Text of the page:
(Dept. 2) Ecosystem Research

In the Department of Ecosystem Research, we investigate the effects of the trophic level, hydromorphology and climate on lake and river ecosystems, as well as their stability and long-term development. We study interactions between biotic ecosystem components (microorganisms, plankton, macrophytes, macroinvertebrates and parasites) and their physical and chemical environment as well as the key processes of physical limnology, primary production, evolution, and carbon flux. We employ techniques used in molecular biology and genomics, laboratory and field research; we exploit long-term databases and apply statistical and deterministic models. Our research, integrated into global research on the effects of climate change and biodiversity, provides the basis for developing theoretical concepts.

Contact persons

Jan Köhler

Head of Department (a.i.)
Research group
Photosynthesis and Growth of Phytoplankton and Macrophytes

Department members

Selected publications

July 2021
Nature Climate Change. - 11(2021), 521-529

Climate change drives widespread shifts in lake thermal habitat

Benjamin M. Kraemer; Rachel M. Pilla; R. Iestyn Woolway; Orlane Anneville; Syuhei Ban; William Colom-Montero; Shawn P. Devlin; Martin T. Dokulil; Evelyn E. Gaiser; K. David Hambright; Dag O. Hessen; Scott N. Higgins; Klaus D. Jöhnk; Wendel Keller; Lesley B. Knoll; Peter R. Leavitt; Fabio Lepori; Martin S. Luger; Stephen C. Maberly; Dörthe C. Müller-Navarra; Andrew M. Paterson; Donald C. Pierson; David C. Richardson; Michela Rogora; James A. Rusak; Steven Sadro; Nico Salmaso; Martin Schmid; Eugene A. Silow; Ruben Sommaruga; Julio A. A. Stelzer; Dietmar Straile; Wim Thiery; Maxim A. Timofeyev; Piet Verburg; Gesa A. Weyhenmeyer; Rita Adrian

The authors have quantified the long-term temperature changes in 139 lakes worldwide. They analysed shifts in thermal habitats and found that as lakes warm, species will need to shift to different depths or seasons. Lakes in the tropics are particularly affected.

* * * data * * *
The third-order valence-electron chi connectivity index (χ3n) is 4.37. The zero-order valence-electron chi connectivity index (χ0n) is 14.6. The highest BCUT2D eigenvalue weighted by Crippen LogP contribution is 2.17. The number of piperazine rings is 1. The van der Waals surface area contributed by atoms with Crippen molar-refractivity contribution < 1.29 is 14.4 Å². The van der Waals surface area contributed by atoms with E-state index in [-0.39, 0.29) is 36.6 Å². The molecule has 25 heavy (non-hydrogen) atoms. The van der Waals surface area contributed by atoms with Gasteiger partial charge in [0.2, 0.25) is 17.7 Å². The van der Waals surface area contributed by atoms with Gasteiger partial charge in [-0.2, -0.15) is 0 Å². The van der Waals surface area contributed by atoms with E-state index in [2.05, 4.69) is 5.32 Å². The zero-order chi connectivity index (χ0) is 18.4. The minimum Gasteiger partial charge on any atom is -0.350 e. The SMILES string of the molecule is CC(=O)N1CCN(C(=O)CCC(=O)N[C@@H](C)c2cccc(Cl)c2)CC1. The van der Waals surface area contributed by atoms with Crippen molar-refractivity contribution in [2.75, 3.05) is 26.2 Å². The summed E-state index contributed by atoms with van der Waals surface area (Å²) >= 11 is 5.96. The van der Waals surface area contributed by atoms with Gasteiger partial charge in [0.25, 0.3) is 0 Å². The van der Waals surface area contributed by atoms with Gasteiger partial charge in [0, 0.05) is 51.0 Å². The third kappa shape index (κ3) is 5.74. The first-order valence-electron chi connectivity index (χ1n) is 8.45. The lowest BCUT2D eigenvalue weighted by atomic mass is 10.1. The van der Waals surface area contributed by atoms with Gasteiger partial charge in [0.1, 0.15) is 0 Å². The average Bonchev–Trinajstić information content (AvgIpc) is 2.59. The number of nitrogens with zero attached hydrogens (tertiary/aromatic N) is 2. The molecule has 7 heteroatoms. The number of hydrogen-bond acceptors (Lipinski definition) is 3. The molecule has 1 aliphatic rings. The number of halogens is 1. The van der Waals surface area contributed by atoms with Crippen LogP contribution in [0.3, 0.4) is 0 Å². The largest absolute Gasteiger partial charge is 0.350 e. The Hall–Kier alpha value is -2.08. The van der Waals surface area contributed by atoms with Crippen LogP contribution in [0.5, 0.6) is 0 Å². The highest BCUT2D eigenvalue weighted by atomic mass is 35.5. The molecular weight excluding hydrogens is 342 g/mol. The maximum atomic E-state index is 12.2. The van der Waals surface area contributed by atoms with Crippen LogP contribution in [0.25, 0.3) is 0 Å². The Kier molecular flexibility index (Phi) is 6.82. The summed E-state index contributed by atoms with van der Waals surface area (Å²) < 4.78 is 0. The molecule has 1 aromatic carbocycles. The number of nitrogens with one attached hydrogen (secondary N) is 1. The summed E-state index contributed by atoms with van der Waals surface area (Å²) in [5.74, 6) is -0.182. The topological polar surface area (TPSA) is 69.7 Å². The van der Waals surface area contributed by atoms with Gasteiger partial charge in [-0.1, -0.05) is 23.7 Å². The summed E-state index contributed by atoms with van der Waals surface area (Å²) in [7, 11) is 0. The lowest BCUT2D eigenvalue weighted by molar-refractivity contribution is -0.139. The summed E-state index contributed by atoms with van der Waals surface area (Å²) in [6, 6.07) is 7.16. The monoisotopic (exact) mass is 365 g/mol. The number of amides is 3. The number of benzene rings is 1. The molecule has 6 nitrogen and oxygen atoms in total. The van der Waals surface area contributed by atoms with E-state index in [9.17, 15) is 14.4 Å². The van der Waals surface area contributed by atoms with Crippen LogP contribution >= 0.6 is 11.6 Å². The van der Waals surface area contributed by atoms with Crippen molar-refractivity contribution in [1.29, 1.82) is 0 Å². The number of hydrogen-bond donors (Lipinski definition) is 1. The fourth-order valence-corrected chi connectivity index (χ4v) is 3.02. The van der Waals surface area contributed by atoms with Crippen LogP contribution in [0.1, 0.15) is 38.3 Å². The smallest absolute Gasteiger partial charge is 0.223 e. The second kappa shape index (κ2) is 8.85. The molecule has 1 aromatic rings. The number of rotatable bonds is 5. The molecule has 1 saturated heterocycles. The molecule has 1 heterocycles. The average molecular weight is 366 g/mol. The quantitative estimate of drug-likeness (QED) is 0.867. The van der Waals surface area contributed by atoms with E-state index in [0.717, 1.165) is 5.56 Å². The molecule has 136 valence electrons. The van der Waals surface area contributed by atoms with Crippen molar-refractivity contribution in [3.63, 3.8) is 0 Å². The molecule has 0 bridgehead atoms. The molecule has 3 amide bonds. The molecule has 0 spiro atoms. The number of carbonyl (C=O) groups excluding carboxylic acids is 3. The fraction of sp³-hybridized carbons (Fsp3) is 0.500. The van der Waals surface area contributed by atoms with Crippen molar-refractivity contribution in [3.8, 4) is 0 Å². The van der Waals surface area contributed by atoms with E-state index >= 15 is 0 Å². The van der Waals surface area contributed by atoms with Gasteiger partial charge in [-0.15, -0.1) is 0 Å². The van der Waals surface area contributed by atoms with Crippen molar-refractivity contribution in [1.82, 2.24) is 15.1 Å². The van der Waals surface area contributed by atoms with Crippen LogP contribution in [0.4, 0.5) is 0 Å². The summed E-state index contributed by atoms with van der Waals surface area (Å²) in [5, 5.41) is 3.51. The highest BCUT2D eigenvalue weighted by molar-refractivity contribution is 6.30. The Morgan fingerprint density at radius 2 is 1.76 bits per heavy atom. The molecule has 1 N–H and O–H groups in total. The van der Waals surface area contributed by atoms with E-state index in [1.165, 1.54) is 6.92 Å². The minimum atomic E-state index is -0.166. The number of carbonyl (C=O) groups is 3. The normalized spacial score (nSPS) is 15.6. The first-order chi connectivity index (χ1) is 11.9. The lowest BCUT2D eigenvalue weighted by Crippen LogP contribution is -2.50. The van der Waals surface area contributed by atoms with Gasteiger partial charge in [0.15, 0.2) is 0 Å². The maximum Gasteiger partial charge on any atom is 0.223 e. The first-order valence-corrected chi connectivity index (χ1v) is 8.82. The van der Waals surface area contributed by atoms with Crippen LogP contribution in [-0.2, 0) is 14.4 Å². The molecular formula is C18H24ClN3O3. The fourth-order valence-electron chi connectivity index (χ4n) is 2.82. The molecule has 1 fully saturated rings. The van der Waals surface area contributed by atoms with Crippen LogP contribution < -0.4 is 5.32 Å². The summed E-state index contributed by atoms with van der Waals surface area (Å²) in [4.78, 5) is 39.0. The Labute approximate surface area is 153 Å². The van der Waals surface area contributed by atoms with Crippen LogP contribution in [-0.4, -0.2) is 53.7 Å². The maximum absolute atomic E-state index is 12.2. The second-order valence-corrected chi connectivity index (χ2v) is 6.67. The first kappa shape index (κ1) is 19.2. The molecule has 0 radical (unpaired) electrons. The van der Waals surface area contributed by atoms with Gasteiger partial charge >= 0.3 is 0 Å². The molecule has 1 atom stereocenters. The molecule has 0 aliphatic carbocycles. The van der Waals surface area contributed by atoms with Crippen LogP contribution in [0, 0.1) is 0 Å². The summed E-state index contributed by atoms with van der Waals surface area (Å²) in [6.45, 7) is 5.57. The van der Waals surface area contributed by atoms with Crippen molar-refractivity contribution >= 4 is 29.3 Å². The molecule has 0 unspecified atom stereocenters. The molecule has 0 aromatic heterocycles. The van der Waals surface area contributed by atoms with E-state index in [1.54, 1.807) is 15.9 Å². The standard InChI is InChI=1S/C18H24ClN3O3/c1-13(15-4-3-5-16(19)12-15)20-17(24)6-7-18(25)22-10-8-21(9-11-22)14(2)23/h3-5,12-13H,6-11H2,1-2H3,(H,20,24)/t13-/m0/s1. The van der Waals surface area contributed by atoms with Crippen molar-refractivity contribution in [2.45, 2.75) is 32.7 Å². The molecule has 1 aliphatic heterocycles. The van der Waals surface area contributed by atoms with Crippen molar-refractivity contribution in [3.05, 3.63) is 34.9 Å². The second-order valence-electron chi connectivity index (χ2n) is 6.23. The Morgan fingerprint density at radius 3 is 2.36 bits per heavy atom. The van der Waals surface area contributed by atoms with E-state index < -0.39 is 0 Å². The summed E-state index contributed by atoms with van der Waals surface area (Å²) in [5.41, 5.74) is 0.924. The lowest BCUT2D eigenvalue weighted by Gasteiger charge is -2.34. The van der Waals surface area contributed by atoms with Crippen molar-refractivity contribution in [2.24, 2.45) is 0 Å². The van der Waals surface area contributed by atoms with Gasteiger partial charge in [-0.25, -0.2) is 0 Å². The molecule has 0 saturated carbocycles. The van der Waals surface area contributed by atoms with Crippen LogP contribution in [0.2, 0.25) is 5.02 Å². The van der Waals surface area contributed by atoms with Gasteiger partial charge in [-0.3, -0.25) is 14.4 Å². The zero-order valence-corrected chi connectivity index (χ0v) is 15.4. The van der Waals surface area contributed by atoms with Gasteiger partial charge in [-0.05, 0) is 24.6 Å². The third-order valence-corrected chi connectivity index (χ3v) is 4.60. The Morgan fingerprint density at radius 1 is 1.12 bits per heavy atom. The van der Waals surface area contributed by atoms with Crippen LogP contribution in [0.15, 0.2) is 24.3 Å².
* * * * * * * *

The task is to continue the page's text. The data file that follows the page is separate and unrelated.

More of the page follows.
July 2021
BioScience. - 71(2021)7, 722–740

Viewing emerging human infectious epidemics through the lens of invasion biology

Montserrat Vilà; Alison M. Dunn; Franz Essl; Elena Gómez-Dìaz; Philip E. Hulme; Jonathan M. Jeschke; Martìn A. Núñez; Richard S. Ostfeld; Aníbal Pauchard; Anthony Ricciardi; Belinda Gallardo

A research team has studied the close relationships between infectious diseases and biological invasions. The "One Health" approach considers the health of humans as well as animals, plants and other elements of the environment to prevent pandemics and the spread of invasive alien species.

June 2021
Limnology and Oceanography. - 66(2021)5, 1979-1992

The extent and variability of storm-induced temperature changes in lakes measured with long-term and high-frequency data

Jonathan P. Doubek, Orlane Anneville, Gaël Dur, Aleksandra M. Lewandowska, Vijay P. Patil, James A. Rusak, Nico Salmaso, Christian Torsten Seltmann, Dietmar Straile, Pablo Urrutia-Cordero, Patrick Venail, Rita Adrian, María B. Alfonso, Curtis L. DeGasperi, Elvira de Eyto, Heidrun Feuchtmayr, Evelyn E. Gaiser, Scott F. Girdner, Jennifer L. Graham, Hans-Peter Grossart, Josef Hejzlar, Stéphan Jacquet, Georgiy Kirillin, María E. Llames, Shin-Ichiro S. Matsuzaki, Emily R. Nodine, Maria Cintia Piccolo, Don C. Pierson, Alon Rimmer, Lars G. Rudstam, Steven Sadro, Hilary M. Swain, Stephen J. Thackeray, Wim Thiery, Piet Verburg, Tamar Zohary, Jason D. Stockwell

The authors analyzed 18 long-term high-frequency lake datasets to assess the magnitude of wind- vs. rainstorm-induced changes in epilimnetic temperature. They found small day-to-day epilimnetic temperature decreases in response to strong wind and heavy rain during stratified conditions, but day-to-day temperature change, in the absence of storms, often exceeded storm-induced temperature changes.

June 2021
Molecular Ecology Resources. - 21(2021)5, 1422-1433

Improving the reliability of eDNA data interpretation

Alfred Burian; Quentin Mauvisseau; Mark Bulling; Sami Domisch; Song Qian; Michael Sweet

Molecular survey methods detecting DNA released by target-species into their environment (eDNA) provide cost-effective tools for conservation, yet such eDNA-based methods are prone to errors. The authors synthesized recent advances in data processing tools that increase the reliability of interpretations drawn from eDNA data.

Platzhalter Cover
June 2021
Environmental Reviews. - 29(2021)2, 119-141

Four priority areas to advance invasion science in the face of rapid environmental change

Anthony Ricciardi; Josephine C. Iacarella; David C. Aldridge; Tim M. Blackburn; James T. Carlton; Jane A. Catford; Jaimie T. A. Dick; Philip E. Hulme; Jonathan M. Jeschke; Andrew M. Liebhold; Julie L. Lockwood; Hugh J. MacIsaac; Laura A. Meyerson; Petr Pyšek; David M. Richardson; Gregory M. Ruiz; Daniel Simberloff; Montserrat Vilà; David A. Wardle

Invasion science is the systematic investigation of the causes and consequences of biological invasions. The authors identified four priority areas to advance the field in the Anthropocene: (1) predicting impacts of biological invasions, (2) understanding synergisms of multiple environmental stressors, (3) resolving the taxonomic impediment, and (4) enhancing international biosecurity.

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